Group 3: patients having a known history of AMI.
12 hr fasting blood samples will be collected by venepuncture from the ante-cubetal fossa and will be centrifuged. The supernatant serum will be aspirated and analysed.
Simultaneously, whole saliva samples will be collected by passive drool for 5 mins into a test tube and will be stored at -5 degree celsius and later on will be centrifuged.
Informed consent will be taken from each patient prior to the procedure.
TC/TG/LDL-C parameters will be analysed from serum samples by direct enzymatic clearance method. Similarly, the same parameters will also be analysed from centrifuged saliva samples by separate TC/TG/LDL-C kits of RANDOX company.
The observations will be tabulated, co-relation will be established by employing ANOVA and corelation statistical analysis.
Patients within the age group 35-65 yrs will be considered for this study.
Subjects with no known history of systemic diseases and apparently healthy individuals will be selected for group 1.
Subjects at an increased risk of developing AMI will be selected for group 2.
Subjects with a known history of AMI and on medication will be selected for group 3.
Patients with conditions that affect the lipid profile such as hypothyroidism, liver or kidney diseases, Cushing’s syndrome, obesity (BMI>30), a history of familial dyslipidemia and advanced periodontitis.
Patients receiving drugs such as oral contraceptives, estrogen, progestin, thyroxin and vitamin E.
Pregnant women and women in their active menstrual cycles.
Does the study require any investigation or intervention to be conducted on the patients or other animals?
Yes, blood investigations ( TC, TGL, LDL-C )
Has ethical clearance been obtained from your institution?
Yes. Ethical approval has been sought and obtained for the study from the institution.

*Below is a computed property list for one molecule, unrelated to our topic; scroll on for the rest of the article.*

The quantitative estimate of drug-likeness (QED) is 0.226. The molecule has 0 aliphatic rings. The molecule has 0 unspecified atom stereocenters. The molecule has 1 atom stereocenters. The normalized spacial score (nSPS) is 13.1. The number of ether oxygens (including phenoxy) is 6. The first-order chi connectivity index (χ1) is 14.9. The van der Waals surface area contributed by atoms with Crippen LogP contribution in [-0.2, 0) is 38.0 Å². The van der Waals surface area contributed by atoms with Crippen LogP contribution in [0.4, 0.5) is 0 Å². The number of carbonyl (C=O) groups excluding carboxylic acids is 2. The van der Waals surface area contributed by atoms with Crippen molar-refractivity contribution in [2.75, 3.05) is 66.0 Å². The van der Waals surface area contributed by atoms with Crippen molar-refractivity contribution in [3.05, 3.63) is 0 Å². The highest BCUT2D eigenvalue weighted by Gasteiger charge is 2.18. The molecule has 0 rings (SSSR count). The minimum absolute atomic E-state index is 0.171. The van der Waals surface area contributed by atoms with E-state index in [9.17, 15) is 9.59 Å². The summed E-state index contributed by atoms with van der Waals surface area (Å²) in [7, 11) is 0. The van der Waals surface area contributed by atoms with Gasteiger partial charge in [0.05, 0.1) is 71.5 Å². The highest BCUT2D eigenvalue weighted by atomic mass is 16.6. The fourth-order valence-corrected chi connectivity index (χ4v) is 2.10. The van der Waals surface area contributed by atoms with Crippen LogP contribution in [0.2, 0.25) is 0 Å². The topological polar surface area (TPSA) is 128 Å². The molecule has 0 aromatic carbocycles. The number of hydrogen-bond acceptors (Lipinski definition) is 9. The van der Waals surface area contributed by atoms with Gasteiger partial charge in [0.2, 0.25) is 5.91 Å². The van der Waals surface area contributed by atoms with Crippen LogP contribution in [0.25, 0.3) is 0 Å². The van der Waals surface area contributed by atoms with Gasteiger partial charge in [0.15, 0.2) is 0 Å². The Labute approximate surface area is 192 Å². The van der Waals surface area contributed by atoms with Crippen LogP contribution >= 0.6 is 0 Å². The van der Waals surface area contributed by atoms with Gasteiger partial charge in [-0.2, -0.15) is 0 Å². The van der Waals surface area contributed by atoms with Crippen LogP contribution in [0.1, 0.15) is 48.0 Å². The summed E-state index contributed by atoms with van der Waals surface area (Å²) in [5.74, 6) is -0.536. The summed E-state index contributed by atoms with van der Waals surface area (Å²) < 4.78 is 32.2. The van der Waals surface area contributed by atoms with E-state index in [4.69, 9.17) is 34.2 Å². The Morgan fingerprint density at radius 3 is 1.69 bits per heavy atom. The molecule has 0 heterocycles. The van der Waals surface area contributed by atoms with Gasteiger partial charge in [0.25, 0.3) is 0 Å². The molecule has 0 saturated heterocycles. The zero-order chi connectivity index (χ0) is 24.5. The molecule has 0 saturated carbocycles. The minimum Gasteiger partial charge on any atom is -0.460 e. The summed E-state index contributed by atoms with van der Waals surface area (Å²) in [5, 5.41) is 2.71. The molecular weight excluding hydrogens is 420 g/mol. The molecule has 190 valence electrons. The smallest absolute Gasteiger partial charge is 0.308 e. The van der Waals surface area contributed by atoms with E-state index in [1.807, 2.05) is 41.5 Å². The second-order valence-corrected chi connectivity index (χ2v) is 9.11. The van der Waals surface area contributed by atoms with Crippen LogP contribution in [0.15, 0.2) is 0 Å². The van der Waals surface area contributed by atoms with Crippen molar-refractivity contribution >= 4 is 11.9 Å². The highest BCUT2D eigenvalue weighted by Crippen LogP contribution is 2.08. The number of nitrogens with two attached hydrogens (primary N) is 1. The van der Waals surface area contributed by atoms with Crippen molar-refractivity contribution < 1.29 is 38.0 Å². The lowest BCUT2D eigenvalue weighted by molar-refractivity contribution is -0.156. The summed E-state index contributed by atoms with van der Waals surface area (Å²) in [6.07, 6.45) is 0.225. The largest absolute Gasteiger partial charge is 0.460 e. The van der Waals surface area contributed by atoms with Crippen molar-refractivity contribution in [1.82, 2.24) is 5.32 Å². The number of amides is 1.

C) LIST OF REFERENCES
Tabak LA: A revolution in biomedical assessment- the development of salivary diagnostics. Journal of Dental Education. 2001;65:30-40
Ozturk LK, Furuncuoglu H, Atala MH, Ulukoylu O, Akyuz S & Yarat A :Association between dental-oral health in young adults and salivary glutathione, lipid peroxidation and sialic acid levels and carbonic anhydrase activity. Brazilian Journal of Medical and Biological Research. 2008;41:956-959
Rawi NH & Atiyah KM: Assessment of Salivary lipid profiles in patients with ischemic stroke and patients at risk of having stroke among Iraqi sample. The Internet Journal of Third World Medicine. 2008;7:814-820
Al-Rawi NH, Jaber FH & Atiyah KM: Assessment of salivary and serum oxidative stress and antioxidants as plausible parameters in prediction of ischemic stroke among Iraqi samples. The Internet Journal of Third World Medicine. 2009;7:614-620
Alagendran , Archunan S, Neelamathi G, Anusha E, Miller R & Puspha N: Lipid fluctuations in women saliva during menstrual cycle. Journal of Cell and Tissue Research . 2009;9:1915-1919
Al-Rawi NH: Salivary lipid peroxidation and lipid profile levels in patients with recent ischemic stroke. Journal of International Dental & Medical Research. 2010;3:57-64